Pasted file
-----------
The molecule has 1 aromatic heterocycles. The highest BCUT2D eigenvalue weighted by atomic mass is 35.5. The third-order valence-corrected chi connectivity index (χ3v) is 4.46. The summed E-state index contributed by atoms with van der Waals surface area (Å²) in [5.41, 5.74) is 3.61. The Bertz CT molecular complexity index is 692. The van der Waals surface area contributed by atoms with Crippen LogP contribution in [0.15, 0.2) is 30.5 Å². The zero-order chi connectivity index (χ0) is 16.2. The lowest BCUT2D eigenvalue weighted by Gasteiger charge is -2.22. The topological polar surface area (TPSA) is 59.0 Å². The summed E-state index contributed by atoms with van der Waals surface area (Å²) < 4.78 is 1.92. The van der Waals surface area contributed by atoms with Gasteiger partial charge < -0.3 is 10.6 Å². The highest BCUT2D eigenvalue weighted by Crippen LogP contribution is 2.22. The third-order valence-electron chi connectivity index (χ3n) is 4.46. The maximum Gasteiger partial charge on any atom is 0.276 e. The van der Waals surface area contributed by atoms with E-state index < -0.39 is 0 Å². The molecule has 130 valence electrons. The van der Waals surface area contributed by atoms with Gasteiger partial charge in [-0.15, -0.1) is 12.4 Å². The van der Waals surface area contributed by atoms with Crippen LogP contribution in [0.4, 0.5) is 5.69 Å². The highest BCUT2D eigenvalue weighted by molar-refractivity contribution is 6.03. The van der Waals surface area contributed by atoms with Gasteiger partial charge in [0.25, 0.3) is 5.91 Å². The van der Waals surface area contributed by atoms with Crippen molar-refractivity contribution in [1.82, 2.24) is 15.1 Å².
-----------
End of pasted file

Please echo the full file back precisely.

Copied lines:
The molecule has 1 aromatic heterocycles. The highest BCUT2D eigenvalue weighted by atomic mass is 35.5. The third-order valence-corrected chi connectivity index (χ3v) is 4.46. The summed E-state index contributed by atoms with van der Waals surface area (Å²) in [5.41, 5.74) is 3.61. The Bertz CT molecular complexity index is 692. The van der Waals surface area contributed by atoms with Crippen LogP contribution in [0.15, 0.2) is 30.5 Å². The zero-order chi connectivity index (χ0) is 16.2. The lowest BCUT2D eigenvalue weighted by Gasteiger charge is -2.22. The topological polar surface area (TPSA) is 59.0 Å². The summed E-state index contributed by atoms with van der Waals surface area (Å²) < 4.78 is 1.92. The van der Waals surface area contributed by atoms with Gasteiger partial charge < -0.3 is 10.6 Å². The highest BCUT2D eigenvalue weighted by Crippen LogP contribution is 2.22. The third-order valence-electron chi connectivity index (χ3n) is 4.46. The maximum Gasteiger partial charge on any atom is 0.276 e. The van der Waals surface area contributed by atoms with E-state index < -0.39 is 0 Å². The molecule has 130 valence electrons. The van der Waals surface area contributed by atoms with Gasteiger partial charge in [-0.15, -0.1) is 12.4 Å². The van der Waals surface area contributed by atoms with Crippen LogP contribution in [0.4, 0.5) is 5.69 Å². The highest BCUT2D eigenvalue weighted by molar-refractivity contribution is 6.03. The van der Waals surface area contributed by atoms with Gasteiger partial charge in [0.25, 0.3) is 5.91 Å². The van der Waals surface area contributed by atoms with Crippen molar-refractivity contribution in [1.82, 2.24) is 15.1 Å².